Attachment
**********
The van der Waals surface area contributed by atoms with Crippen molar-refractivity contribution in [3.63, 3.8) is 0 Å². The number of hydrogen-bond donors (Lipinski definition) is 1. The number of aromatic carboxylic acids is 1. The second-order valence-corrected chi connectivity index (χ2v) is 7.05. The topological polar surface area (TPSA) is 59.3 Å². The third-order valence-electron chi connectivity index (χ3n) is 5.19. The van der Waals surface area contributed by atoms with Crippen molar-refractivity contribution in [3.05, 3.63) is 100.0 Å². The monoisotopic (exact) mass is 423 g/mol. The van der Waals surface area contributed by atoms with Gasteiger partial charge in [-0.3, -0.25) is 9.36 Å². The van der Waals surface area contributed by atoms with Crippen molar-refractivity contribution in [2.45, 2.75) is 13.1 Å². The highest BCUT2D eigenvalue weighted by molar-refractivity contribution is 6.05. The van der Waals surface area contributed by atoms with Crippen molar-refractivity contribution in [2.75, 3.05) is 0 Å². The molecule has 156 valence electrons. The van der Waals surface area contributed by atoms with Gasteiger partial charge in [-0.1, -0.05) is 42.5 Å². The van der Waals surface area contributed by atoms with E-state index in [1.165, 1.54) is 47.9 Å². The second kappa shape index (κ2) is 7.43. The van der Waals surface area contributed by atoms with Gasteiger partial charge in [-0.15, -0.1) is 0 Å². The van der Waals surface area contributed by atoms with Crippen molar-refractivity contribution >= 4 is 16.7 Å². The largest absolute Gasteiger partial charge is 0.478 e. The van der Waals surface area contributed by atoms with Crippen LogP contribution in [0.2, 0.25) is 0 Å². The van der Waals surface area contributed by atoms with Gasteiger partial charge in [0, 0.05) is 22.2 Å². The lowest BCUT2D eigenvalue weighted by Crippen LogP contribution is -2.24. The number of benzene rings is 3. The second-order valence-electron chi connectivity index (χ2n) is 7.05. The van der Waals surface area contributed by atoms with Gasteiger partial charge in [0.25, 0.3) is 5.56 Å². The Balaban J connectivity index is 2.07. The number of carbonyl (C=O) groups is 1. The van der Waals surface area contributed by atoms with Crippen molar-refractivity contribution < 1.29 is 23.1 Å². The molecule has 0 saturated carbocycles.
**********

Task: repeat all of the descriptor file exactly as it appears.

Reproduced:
The van der Waals surface area contributed by atoms with Crippen molar-refractivity contribution in [3.63, 3.8) is 0 Å². The number of hydrogen-bond donors (Lipinski definition) is 1. The number of aromatic carboxylic acids is 1. The second-order valence-corrected chi connectivity index (χ2v) is 7.05. The topological polar surface area (TPSA) is 59.3 Å². The third-order valence-electron chi connectivity index (χ3n) is 5.19. The van der Waals surface area contributed by atoms with Crippen molar-refractivity contribution in [3.05, 3.63) is 100.0 Å². The monoisotopic (exact) mass is 423 g/mol. The van der Waals surface area contributed by atoms with Gasteiger partial charge in [-0.3, -0.25) is 9.36 Å². The van der Waals surface area contributed by atoms with Crippen molar-refractivity contribution in [2.45, 2.75) is 13.1 Å². The highest BCUT2D eigenvalue weighted by molar-refractivity contribution is 6.05. The van der Waals surface area contributed by atoms with Crippen molar-refractivity contribution in [2.75, 3.05) is 0 Å². The molecule has 156 valence electrons. The van der Waals surface area contributed by atoms with Gasteiger partial charge in [-0.1, -0.05) is 42.5 Å². The van der Waals surface area contributed by atoms with E-state index in [1.165, 1.54) is 47.9 Å². The second kappa shape index (κ2) is 7.43. The van der Waals surface area contributed by atoms with Gasteiger partial charge in [-0.15, -0.1) is 0 Å². The van der Waals surface area contributed by atoms with Crippen molar-refractivity contribution >= 4 is 16.7 Å². The largest absolute Gasteiger partial charge is 0.478 e. The van der Waals surface area contributed by atoms with Crippen LogP contribution in [0.2, 0.25) is 0 Å². The van der Waals surface area contributed by atoms with Gasteiger partial charge in [0, 0.05) is 22.2 Å². The lowest BCUT2D eigenvalue weighted by Crippen LogP contribution is -2.24. The number of benzene rings is 3. The second-order valence-electron chi connectivity index (χ2n) is 7.05. The van der Waals surface area contributed by atoms with Gasteiger partial charge in [0.25, 0.3) is 5.56 Å². The Balaban J connectivity index is 2.07. The number of carbonyl (C=O) groups is 1. The van der Waals surface area contributed by atoms with Crippen molar-refractivity contribution < 1.29 is 23.1 Å². The molecule has 0 saturated carbocycles.